Welcome to a special bonus episode of our Piper podcast series, How I Grew My Brand. It’s a bit different from our usual podcast. We recorded an in-house conversation between our Head of Brand, Yasha Estraikh, and Piper’s co-founder and founder of numerous brands, Crispin Tweddell. They discuss how the lessons he learnt in being a founder and investor remain core principles in how we think about customers, growth, and what is often the hardest part in a founder’s journey, succession.
Crispin co-founded the legendary bar chain Pitcher & Piano, with Piper’s Libby Gibson in 1986. We call Pitcher & Piano legendary not only because it was the brand that led to the experiential hospitality industry as we see it today but because Crispin always aspired for it to be a legend – ‘I remember very clearly when Pitcher & Piano was at the point of appointing its own MD… I said to him, we need to make this bar a legend.’ Crispin even wrote a letter outlining what the legend of Pitcher & Piano should be, which we still have in our office.
For us, as Yasha puts it, a legend is something people talk about and spread to others without having to rely on paid marketing. A legend has a life of its own; it has a story that is easy to recall and to retell. It gets passed on over a long period; legends inherently take a long time to be created. Everybody wants to create something that could exist in 20, 30, or 40 years, but not many brands survive that long. Pitcher & Piano still has 19 sites 38 years after it opened, and those passing words have lived on as Piper’s purpose, ‘Building brand legends’.
You will often hear us speak about the growth inflection points (7, 17, 70) that every brand goes through. Although this was originally based on the number of sites, it also has a similar resonance for revenue and even team size. It was based on an observation from Crispin when working with dozens of brands and noticing moments when businesses needed to change, ‘it just became apparent that there were very different kinds of behaviour in organisations as they grew.’
At Piper, we have taken this experience and become experts in guiding businesses through these inflection points while growing brands at the right pace that suits their business model. Crispin points out that many founders think things just get bigger, but businesses are far more complex, ‘you need to accommodate and recognise those changes, and prepare for them, and not just assume that it’s just more and more. You can’t just put your foot harder on the accelerator pedal… You need to change gear.’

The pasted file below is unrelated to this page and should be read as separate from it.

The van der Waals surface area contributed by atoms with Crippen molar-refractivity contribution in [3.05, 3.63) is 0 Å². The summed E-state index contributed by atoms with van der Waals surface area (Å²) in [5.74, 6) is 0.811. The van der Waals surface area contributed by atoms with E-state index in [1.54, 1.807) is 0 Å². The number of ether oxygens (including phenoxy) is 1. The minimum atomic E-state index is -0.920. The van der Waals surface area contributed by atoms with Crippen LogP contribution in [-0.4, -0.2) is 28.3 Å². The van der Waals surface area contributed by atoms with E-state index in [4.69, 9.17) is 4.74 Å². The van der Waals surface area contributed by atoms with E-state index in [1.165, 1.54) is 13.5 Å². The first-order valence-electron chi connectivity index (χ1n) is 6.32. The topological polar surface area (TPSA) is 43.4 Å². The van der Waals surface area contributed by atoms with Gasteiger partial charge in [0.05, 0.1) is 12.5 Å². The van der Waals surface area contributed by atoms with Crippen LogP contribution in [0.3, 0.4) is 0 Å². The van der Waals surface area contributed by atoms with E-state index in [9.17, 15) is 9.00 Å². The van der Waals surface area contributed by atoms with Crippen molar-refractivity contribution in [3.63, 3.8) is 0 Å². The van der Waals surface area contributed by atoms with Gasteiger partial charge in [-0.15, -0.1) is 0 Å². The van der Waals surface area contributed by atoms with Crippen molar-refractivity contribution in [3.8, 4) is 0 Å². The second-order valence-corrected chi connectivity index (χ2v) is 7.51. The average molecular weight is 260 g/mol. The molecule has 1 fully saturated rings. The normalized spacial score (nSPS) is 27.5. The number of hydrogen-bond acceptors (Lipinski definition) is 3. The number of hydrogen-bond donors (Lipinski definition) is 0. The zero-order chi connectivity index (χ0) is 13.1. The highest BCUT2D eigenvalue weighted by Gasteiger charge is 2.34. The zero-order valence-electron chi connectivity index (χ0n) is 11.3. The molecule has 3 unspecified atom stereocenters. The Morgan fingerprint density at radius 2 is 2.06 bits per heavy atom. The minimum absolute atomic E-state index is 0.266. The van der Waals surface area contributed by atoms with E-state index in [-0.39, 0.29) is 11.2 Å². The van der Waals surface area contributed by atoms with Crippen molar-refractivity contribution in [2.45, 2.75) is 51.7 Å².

If you have met us or listened to our podcasts, you will know that our other guiding principle when looking at a brand is that it’s better and different. This concept is as simple as it sounds, and Crispin is proud and blunt about its importance, ‘what is the point of this brand. If it isn’t better and different, then why would anyone bother?… Why would a customer come anywhere near it if it isn’t a different idea or better than what already exists… It’s just blindingly obvious.’
For Crispin, listening to customers has always been vital as well as something he intrinsically enjoys, ‘observing what people are doing, why are they behaving like that, what’s going on in their heads, it’s fascinating. The extraordinary thing in so many businesses is they don’t seem to be intrigued [by their customers] at all.’ He pinpoints both the time he knew Pitcher & Piano would be a success and the time another business would fail to these observations, ‘you can see that things are going on there, you can see in customers eyes that they are intrigued… but when things are dead from a customers point of view, you know horribly quickly.’ This is something we still apply as part of our due diligence. We always insist on talking to customers face to face in focus groups or, even better, within venues where you can see their natural interactions.
As a founder of multiple brands, Crispin is experienced in the need for succession, an area that most founders find challenging. When Yasha asked if he ever found it challenging to let go of a business, ‘The funny thing, no… for some reason it’s just seemed completely obvious.’ For him, it always comes back to those inflexion points. He knew that he wasn’t best suited to lead the business through the next stage of growth, and many of the founders we’ve spoken to in our podcasts share his sentiment, ‘some founders, a few, can definitely adapt as they go, but I think our assumption should always be that a business is going to need to go through those gear changes… if it turns out they can make those changes then fine, but some of them hang on for dear life.’
We are proud that how we do things at Piper combines Crispin’s early insights with decades of investing in and growing 50 brands. We hope this episode will give you an insight into how we think about brand building at Piper. We’re thinking about doing more of these bonus behind the scenes episodes to explore other themes around brand, customer, digital, people and culture, sustainability and business model. Is there a conversation you’d like to hear? Let us know.